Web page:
A computerized signal processing technique that removes low-frequency respiratory variation from pulmonary artery pressure and other central vascular pressure measurements, and produces a waveform devoid of respiratory artifact, has been developed. This technique has been integrated into a portable bedside monitor. The authors tested the technique in critically ill patients, and found that, compared to physician readings of conventional strip charts, it proved to be a very convenient and accurate method of determining pulmonary artery pressures continuously, regardless of ventilation.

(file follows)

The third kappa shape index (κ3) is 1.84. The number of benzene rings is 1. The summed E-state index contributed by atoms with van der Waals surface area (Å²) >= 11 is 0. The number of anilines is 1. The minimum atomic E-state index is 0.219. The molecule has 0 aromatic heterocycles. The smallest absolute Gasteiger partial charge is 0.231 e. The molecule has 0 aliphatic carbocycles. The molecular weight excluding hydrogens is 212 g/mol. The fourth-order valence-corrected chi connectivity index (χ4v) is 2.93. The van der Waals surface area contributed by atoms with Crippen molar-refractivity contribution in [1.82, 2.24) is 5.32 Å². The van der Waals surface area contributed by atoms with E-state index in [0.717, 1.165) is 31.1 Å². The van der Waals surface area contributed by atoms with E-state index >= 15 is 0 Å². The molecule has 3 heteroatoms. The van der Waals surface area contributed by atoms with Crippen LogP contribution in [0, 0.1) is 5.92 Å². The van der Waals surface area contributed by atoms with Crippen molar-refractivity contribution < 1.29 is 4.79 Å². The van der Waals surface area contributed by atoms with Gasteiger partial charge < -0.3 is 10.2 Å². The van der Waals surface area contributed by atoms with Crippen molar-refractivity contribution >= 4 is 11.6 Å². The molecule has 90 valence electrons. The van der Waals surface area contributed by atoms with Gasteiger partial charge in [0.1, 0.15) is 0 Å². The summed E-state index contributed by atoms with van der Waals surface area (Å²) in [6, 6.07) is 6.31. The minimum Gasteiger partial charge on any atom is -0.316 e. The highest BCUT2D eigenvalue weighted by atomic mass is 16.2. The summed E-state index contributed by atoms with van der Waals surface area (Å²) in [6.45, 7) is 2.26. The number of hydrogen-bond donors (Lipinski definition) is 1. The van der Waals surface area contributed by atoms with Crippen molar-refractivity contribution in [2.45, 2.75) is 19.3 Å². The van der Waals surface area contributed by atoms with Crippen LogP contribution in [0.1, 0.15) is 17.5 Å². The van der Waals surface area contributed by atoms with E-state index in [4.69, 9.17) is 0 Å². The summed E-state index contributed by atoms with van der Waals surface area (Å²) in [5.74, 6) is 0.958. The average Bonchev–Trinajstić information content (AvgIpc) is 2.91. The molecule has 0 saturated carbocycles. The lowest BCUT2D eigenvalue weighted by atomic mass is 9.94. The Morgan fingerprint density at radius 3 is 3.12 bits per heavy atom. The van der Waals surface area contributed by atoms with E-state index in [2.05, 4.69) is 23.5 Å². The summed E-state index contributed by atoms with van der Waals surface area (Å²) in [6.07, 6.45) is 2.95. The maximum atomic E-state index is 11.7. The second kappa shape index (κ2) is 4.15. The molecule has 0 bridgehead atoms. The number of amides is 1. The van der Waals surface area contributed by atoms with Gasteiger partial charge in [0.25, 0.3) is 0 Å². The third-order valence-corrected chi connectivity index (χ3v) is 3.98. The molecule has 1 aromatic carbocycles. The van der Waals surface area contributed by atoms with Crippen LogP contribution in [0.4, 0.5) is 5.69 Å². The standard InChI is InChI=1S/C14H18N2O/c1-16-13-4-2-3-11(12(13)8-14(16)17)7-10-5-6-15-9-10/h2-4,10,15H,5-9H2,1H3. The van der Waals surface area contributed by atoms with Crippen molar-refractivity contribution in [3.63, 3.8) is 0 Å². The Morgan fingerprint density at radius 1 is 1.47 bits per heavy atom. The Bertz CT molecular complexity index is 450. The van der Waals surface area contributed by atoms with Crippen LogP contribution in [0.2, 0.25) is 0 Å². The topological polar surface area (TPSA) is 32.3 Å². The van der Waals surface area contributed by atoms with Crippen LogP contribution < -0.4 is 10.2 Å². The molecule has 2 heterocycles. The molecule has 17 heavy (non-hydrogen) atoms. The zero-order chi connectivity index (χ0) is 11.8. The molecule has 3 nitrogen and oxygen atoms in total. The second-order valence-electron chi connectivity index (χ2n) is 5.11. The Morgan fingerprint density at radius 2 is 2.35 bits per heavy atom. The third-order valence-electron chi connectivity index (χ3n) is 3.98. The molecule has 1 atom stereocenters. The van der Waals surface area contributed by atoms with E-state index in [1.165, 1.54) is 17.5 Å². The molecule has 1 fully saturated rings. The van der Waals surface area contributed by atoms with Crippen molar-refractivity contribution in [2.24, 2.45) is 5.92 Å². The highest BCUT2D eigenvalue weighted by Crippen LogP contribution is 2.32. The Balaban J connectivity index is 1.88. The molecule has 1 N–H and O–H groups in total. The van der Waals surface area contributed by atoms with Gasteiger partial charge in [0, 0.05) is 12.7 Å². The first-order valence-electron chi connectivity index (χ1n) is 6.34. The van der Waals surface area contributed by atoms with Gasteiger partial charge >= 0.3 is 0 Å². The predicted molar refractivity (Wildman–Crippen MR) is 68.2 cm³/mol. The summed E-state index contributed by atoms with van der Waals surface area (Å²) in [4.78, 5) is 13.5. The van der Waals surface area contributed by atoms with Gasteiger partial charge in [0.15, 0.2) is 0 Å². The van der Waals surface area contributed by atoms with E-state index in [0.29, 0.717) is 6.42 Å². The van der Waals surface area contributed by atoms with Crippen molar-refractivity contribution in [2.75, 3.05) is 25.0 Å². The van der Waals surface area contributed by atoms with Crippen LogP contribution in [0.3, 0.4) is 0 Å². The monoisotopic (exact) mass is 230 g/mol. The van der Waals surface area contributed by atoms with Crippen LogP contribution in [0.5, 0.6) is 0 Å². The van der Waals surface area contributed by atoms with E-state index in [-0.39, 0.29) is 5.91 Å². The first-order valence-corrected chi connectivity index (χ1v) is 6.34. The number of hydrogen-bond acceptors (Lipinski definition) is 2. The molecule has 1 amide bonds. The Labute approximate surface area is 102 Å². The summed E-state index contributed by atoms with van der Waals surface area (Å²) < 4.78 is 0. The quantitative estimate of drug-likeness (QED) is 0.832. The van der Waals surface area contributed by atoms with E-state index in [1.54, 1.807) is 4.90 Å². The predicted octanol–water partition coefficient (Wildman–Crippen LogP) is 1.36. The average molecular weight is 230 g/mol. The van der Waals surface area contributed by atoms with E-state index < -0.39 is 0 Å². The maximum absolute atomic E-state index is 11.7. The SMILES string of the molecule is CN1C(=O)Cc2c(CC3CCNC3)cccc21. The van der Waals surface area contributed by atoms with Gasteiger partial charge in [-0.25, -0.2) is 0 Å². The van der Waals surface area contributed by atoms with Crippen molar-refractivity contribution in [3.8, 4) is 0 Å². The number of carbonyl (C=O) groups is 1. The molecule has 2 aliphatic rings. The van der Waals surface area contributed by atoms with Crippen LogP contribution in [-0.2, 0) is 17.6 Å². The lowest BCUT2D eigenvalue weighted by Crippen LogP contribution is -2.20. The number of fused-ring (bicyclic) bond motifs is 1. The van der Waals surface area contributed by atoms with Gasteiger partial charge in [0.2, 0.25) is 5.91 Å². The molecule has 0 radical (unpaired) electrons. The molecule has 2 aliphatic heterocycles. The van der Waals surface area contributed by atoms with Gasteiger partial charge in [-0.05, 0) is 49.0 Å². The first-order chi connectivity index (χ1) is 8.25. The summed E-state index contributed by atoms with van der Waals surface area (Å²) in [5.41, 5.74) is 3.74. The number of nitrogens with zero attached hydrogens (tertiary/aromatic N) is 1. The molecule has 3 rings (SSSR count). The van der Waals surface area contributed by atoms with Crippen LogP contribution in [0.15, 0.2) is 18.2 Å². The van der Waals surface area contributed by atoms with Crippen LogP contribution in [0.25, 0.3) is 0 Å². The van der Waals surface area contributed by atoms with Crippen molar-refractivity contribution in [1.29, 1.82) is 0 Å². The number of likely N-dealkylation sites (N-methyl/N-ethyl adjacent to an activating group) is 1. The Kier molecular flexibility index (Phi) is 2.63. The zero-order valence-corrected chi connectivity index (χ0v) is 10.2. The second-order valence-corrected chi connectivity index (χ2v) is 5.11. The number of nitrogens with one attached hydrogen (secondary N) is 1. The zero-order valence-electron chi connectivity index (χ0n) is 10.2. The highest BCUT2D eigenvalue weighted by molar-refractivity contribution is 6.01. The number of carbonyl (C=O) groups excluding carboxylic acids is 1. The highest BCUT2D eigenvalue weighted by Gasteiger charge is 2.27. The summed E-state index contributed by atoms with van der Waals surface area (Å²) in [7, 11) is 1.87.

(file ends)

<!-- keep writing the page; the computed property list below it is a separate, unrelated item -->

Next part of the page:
Accurate, Automated, Continuously Displayed Pulmonary Artery Pressure Measurement
Received from the Department of Anesthesiology, University of California, San Diego, 225 Dickinson Street, San Diego, California 92103. Accepted for publication March 23, 1987.
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Mark M. Mitchell, Edward A. Meathe, Brian R. Jones, Terese E. Donch, William G. Ricks, Jonathan L. Benumof, Lawrence J. Saidman; Accurate, Automated, Continuously Displayed Pulmonary Artery Pressure Measurement. Anesthesiology 1987; 67:294–300 doi: https://doi.org/10.1097/00000542-198709000-00003
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